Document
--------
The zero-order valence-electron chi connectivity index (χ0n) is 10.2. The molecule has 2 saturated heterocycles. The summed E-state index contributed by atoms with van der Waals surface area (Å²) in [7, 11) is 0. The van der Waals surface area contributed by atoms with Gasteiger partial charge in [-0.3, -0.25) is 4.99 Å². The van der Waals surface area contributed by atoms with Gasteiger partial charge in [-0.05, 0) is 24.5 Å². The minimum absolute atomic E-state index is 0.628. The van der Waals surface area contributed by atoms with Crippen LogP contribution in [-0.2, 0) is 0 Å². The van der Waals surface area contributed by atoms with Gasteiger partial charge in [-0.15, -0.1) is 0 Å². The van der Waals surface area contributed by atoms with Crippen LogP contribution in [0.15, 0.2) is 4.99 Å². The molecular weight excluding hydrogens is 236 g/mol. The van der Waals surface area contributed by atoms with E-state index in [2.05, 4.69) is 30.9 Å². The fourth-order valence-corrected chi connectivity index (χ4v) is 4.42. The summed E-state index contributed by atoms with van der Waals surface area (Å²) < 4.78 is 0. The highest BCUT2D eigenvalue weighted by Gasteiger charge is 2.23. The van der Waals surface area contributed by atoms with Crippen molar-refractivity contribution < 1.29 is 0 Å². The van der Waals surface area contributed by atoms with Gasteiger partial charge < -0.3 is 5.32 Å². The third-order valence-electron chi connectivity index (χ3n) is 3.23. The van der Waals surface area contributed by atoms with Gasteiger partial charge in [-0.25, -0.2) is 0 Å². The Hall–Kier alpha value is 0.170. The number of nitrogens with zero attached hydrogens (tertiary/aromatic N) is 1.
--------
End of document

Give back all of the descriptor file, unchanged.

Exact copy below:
The zero-order valence-electron chi connectivity index (χ0n) is 10.2. The molecule has 2 saturated heterocycles. The summed E-state index contributed by atoms with van der Waals surface area (Å²) in [7, 11) is 0. The van der Waals surface area contributed by atoms with Gasteiger partial charge in [-0.3, -0.25) is 4.99 Å². The van der Waals surface area contributed by atoms with Gasteiger partial charge in [-0.05, 0) is 24.5 Å². The minimum absolute atomic E-state index is 0.628. The van der Waals surface area contributed by atoms with Crippen LogP contribution in [-0.2, 0) is 0 Å². The van der Waals surface area contributed by atoms with Gasteiger partial charge in [-0.15, -0.1) is 0 Å². The van der Waals surface area contributed by atoms with Crippen LogP contribution in [0.15, 0.2) is 4.99 Å². The molecular weight excluding hydrogens is 236 g/mol. The van der Waals surface area contributed by atoms with E-state index in [2.05, 4.69) is 30.9 Å². The fourth-order valence-corrected chi connectivity index (χ4v) is 4.42. The summed E-state index contributed by atoms with van der Waals surface area (Å²) < 4.78 is 0. The highest BCUT2D eigenvalue weighted by Gasteiger charge is 2.23. The van der Waals surface area contributed by atoms with Crippen molar-refractivity contribution < 1.29 is 0 Å². The van der Waals surface area contributed by atoms with Gasteiger partial charge < -0.3 is 5.32 Å². The third-order valence-electron chi connectivity index (χ3n) is 3.23. The van der Waals surface area contributed by atoms with Gasteiger partial charge in [-0.25, -0.2) is 0 Å². The Hall–Kier alpha value is 0.170. The number of nitrogens with zero attached hydrogens (tertiary/aromatic N) is 1.